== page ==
36. 36. Assignment 3: Feedback and NoiseC: Feedback and noise 4.1 Implement the first stage of the feedback configuration of assignment 1 by a JFET or a BJT differential stage. The first stage of the feedback circuit is designed to optimize noise. Noise is optimized first because in the first stage the bandwidth of the system is infinite, there is no distortion .Hence noise, and distortion and bandwidth are orthogonal to each other. In a cascade amplifier the last stage will have larger amplitude of signals compared to the first stage. Hence the effect of noise will be more at the 1st stage when the signal level is low than in the last stage where noise level is negligible compared to the signal level. If the gain of the 1 st stage is made large, then the noise contribution of the subsequent stages of an amplifier is negligible. Hence if we design the 1 st stage for noise, then noise contributions of the subsequent stages can be neglected in the analysis of the circuit. Noise behavior can be analyzed in presence of the nullor. The different noise sources due to noise producing components of an active circuit can be modeled by an equivalent voltage and current noise source at the input or at the output. If the noise is modeled at the input then the noise can be compared with the source signal to measure the SNR at the input. Modeling noise at the output gives the exact measurement of the noise sources. Noise modeled at the output can be transferred to the input using the ABCD chain matrix. The first stage of the feedback is implemented b a differential BJT amplifier. From the Vce Vs collector current plot for differential mode BJT, a collector current of 1.8 m A is inferred. The β (current gain factor) of BC550 ,hence the biasing current IB =Ic/ β.The base current for th differential pair is 4.80 µA.4.2 Derive an expression of the noise figure for the total feedback system.Explain the impact of Collector Current, input impedance and the internalinput resistor on the noise figure . In this assigment the feedback is implemented with a BJT differential pair configuration Figure 3.1 Blcok diagram of the amplifier cirucit withfeedback 36
  37. 37. From the equivalent noise model of the BJT differential pair derived in the Assignment B, Vn Ub1 Ub 2 B(ic1 ic 2) i n i1 i 2 where i1 ib1 Dic1; i2 ib 2 Dic 2 Figure 3.2 applying voltage transform Figure 3.3 Applying thevenin to Norton transformation Figure 3.4 Applying current transform 37
  38. 38. Figure 3.4 Equivalent noise current at the input Ineq in s(Cs Cf )Vn (Rs+2Rg)ineq Figure 3.5 Equivalent thevenin model Pdut (2 Rb Rs ) 2 ( Ineq) 2 Pdut (2 Rb Rs ) 2 (in s(Cs Cf )Vn) 2 Pdut (2 Rb Rs ) 2 (in s(Cs Cf )Vn) 2 Pdut (2 Rb Rs ) 2 (ib1 Dic1 ib 2 Dic 2 s (Cs Cf )(Ub1 Ub 2 B (ic1 ic 2))) 2 Ps 4 KTRs Pdut NF 10 log 10(1 ) Ps D*id1 is a very small value is neglected in calculation.Impact of collector current on the noise figure 38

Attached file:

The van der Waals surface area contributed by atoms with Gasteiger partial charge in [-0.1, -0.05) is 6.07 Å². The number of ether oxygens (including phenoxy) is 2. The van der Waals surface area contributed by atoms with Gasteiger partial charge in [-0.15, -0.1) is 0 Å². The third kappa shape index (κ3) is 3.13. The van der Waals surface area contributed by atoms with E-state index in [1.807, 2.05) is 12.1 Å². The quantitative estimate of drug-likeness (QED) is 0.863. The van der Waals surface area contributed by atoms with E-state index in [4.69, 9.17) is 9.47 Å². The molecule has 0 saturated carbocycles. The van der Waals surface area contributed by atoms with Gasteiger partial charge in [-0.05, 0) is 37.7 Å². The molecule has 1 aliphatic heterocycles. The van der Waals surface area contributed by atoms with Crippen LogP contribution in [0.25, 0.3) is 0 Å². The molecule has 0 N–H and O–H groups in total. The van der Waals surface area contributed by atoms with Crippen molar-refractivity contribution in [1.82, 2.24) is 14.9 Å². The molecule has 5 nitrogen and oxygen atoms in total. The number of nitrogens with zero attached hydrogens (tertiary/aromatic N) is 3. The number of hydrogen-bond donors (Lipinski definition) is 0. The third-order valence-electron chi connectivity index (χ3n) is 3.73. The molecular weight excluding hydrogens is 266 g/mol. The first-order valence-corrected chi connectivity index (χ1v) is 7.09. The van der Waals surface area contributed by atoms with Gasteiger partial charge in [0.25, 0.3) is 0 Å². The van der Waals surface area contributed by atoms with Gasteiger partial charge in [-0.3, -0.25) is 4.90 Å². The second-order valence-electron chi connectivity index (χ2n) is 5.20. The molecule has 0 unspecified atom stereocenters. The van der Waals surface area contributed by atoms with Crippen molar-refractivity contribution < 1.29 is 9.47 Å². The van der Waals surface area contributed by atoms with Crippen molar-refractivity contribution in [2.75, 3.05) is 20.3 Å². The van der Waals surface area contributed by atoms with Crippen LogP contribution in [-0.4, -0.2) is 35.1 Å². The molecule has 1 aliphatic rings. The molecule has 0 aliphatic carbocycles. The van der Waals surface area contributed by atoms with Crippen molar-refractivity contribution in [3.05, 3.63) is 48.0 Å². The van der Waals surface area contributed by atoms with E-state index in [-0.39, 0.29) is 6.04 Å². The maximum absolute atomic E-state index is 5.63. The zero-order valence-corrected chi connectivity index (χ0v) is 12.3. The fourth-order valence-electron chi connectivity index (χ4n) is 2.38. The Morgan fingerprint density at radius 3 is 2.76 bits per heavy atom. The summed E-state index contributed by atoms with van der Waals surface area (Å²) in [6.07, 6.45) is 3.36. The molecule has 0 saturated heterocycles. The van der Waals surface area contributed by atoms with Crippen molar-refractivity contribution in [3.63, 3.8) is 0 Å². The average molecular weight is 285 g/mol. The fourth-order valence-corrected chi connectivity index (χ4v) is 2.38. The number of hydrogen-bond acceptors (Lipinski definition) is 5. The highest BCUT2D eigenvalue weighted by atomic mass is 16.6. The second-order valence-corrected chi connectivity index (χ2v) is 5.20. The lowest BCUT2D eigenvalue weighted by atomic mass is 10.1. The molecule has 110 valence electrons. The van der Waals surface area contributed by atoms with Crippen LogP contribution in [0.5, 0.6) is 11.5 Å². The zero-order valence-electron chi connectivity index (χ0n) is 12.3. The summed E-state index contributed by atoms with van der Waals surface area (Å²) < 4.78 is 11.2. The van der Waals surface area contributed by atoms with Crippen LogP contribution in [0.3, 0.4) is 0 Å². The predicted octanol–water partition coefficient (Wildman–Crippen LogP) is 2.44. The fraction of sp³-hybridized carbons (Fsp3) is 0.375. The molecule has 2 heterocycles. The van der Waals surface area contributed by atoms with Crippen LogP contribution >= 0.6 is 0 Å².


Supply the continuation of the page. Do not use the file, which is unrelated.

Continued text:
39. 39. 20 19 m1 indep(m1)=0.001 18 plot_vs(nf(2),IC1.i+IC2.i)=14.567 IBB=0.000005 nf(2) 17 16 15 m1 14 0.0000 0.0005 0.0010 0.0015 0.0020 0.0025 0.0030 0.0035 IC1.i+IC2.i Figure 3.6 Variation of noise figure with collector current in ADS 28 26 24 22 Noise figure 20 18 X: 0.0152 Y: 16.05 16 14 0 0.005 0.01 0.015 0.02 0.025 0.03 0.035 collector current (Ic) Figure 3.7 Variation of noise figure with collector current in MATLABImpact of variation of base resistance Rb 39
  40. 40. 45 40 35 30 Noise figure 25 20 15 10 5 0 50 100 150 200 250 300 base resistance(Rb) Figure 3.8 Variation of noise figure with base reisistance in MATLABImpact of variation of source resistance Rs Figure 3.8 Variation of noise figure with source resistance in ADS 40
  41. 41. 25 24 23 22 21 Noise figure 20 19 18 17 X: 31 Y: 15.78 16 15 0 10 20 30 40 50 60 70 80 90 100 base resistance(Rb) Figure 3.9 Variation of noise figure with base resistance in MATLAB4.3 Calculate the numerical value of the feedback configurationThe numerical value of the noise figure in feedback configuration is 14.56 dB.4.4. Implement the feedback configuration in the simulator in use andsimulate the transfer function Figure 3.10 Implementation of feedback circuit with the differnetial input in ADS 41
  42. 42. 4.5 Simulate the transfer functionFrom figure 3.2 it can be inferred that that SNR of the feedback circuit constantly increases to 132 dB .This may be due to the variation of impedance of capacitance with frequency.From Fig 3.3 ,it can be observed the power gain of the circuit constantly increases with frequency. Figure 3.11 the singal to noise ratio of the feedback cirucit. Figure 3.12 The power gain of the feedback configuration 42